The set up of Don Peterson's Does a Tiger Wear a Necktie? wasn't new when the play was (in 1969). In a drug-rehabilitation facility on an unnamed island (not unlike Rikers) in a river across from a large city (not unlike Manhattan), volatile youth resist authority, with violence continually threatening to erupt. Thirty-three years later the play is chiefly remembered for a role that brought Al Pacino to the attention of audiences, and the character's scenes have long been staples in acting classes. There's more to the play than that, but also quite a bit less. While Necktie is about as subtle as the rhetorical question that is its title, what made the Barefoot Theatre Company's production worth watching was the quality of the acting. But while Francisco Solorzano's performance as Bickham (the Pacino role) was full of fire, it was Orlando S. Columbus and Dedra McCord-Ware that gave the play its heart.
This isn't apparent at first because the two of them are just part of the large cast. Scenes in the classroom where Mr. Winters (Gilberto Ron) is having mixed success in getting through to his charges introduce characters like Ponti (David Rodriguez), Fullendorf (Jeremy Brena), Tonto (Ruben Luque), Conrad (Columbus) and Linda (McCord-Ware). Bickham bursts in and commands attention for a while, but when Linda and Conrad have a late-night rendezvous in the same classroom, the play becomes more real and less representational. Linda isn't being benevolent -- she charges a carton of cigarettes -- but wives, she says. charge much much more. She's disdainful when Conrad also wants to talk, and she tells him of former tricks, how she grew up hustling, and how using heroin made her feel real. Hardly romantic chit-chat, but it's character-revealing, and pays off later. Columbus, although too healthy to be a realistic junkie, listened well, also setting up his later fervor.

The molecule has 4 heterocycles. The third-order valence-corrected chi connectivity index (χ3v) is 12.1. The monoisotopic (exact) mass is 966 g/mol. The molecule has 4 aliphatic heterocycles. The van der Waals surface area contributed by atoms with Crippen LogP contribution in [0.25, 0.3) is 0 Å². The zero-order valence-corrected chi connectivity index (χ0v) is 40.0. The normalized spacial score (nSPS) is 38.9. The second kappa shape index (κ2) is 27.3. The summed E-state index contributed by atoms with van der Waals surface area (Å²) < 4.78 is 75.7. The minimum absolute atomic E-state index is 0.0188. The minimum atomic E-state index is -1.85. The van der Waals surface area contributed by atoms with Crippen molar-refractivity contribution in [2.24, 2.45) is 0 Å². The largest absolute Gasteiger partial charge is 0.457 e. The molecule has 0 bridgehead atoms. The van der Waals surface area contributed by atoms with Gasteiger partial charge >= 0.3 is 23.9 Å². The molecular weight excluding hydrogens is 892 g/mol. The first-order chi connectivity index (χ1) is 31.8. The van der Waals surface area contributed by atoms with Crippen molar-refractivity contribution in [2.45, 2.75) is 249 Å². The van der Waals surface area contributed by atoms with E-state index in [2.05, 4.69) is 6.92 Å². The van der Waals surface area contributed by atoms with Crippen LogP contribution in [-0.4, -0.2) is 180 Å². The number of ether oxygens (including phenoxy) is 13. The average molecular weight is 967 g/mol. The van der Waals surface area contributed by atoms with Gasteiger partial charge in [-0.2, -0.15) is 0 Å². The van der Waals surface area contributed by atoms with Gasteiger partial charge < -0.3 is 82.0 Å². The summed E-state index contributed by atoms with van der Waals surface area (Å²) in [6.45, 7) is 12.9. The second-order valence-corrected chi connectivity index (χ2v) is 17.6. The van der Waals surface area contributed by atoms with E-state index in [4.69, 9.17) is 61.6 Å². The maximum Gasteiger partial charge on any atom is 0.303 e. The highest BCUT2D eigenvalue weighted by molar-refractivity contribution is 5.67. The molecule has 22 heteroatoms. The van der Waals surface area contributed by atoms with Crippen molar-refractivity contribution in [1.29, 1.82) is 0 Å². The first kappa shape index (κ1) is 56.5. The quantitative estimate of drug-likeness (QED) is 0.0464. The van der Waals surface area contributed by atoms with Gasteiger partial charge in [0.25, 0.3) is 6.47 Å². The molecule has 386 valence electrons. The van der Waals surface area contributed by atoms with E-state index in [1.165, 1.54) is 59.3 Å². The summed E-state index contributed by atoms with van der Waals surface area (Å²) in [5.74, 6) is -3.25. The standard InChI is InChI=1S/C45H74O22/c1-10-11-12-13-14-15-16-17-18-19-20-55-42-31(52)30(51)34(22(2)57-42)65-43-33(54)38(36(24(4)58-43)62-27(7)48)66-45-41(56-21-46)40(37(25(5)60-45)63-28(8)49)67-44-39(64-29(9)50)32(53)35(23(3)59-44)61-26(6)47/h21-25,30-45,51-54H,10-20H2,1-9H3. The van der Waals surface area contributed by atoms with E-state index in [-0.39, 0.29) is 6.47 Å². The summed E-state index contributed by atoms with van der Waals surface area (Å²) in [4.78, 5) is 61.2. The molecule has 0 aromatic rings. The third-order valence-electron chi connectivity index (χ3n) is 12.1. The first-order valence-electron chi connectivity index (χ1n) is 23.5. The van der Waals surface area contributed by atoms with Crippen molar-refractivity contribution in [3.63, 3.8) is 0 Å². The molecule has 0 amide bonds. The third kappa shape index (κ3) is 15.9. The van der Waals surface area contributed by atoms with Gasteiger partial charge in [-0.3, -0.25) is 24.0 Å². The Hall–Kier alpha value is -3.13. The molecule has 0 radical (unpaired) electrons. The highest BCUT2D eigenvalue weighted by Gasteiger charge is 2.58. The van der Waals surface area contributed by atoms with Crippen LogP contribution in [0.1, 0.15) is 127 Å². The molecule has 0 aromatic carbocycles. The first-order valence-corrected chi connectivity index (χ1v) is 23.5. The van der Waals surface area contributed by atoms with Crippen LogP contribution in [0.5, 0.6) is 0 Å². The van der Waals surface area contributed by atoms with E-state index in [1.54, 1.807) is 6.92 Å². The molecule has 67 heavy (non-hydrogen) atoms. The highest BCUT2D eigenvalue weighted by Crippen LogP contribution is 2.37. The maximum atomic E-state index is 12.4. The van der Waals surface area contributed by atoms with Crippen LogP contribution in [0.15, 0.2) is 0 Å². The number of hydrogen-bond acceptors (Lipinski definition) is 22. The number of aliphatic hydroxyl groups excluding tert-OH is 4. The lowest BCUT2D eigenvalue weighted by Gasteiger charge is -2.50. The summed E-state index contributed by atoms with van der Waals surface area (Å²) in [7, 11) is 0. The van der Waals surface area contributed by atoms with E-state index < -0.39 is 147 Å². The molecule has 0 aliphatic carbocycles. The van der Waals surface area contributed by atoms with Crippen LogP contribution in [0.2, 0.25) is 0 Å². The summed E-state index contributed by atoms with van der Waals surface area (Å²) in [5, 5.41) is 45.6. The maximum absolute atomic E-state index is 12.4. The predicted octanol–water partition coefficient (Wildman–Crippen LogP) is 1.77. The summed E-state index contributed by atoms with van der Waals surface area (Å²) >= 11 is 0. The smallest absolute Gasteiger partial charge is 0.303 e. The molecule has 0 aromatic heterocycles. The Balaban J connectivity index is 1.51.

But whether Bickham is a stand-in for the playwright or just a character he has a jones for doesn't matter -- he gets lots of time to be his tortured, misunderstood, sympathetic, abrasive self. Scenes with the teacher (Gilberto Ron held his own quite well in the face of the fusillade), and psychiatrist (ditto Robert Scott) are undeniably powerful as well as blatantly manipulative. There's even a version of "A Christmas Carol" that director Michael LoPorto (and the cast) kept from being cringe-inducing.
But then even Bickham's demise (thoughtlessly occurring off-stage) was put in the shade by a dynamic and stupendously acted scene that the play hasn't quite earned -- Linda and Conrad, about to be parted because of his release, declare, deny, avoid, and face the realities of their situations and their feelings. His hopes are high; she clings to reality, even as it drags her down. The script is full of potholes, but this is what real acting is -- making emotional reality out of sawdust.
The classroom where the action takes place was well designed by Eun-Chung Yoon, although it was a mistake to put the blackboard out of view of half the audience. The lighting (designed by Ji-Youn Chang) was unobtrusive except when it altered in a self-consciously lyrical moment when Bickham read an assignment paper to his teacher. Costumes (designed by Victoria Malvagno) were wincingly spot-on for the period.
Also with Chiara Montalto, Andrew Hannibal, Gabriel Buentello, Michael Kerns, Johnathan Cedano, Rafael Luna, Gil Charleston, Yamille Pennames, Carson Hinders, Edward James Winnow, with special mention of Kendra Leigh Landon, who made her short appearances so interesting it's too bad she didn't have defining scenes of her own.
Return to Volume Nine, Number four Index
Return to Volume Nine Index
Return to Home Page
Copyright 2002 David Mackler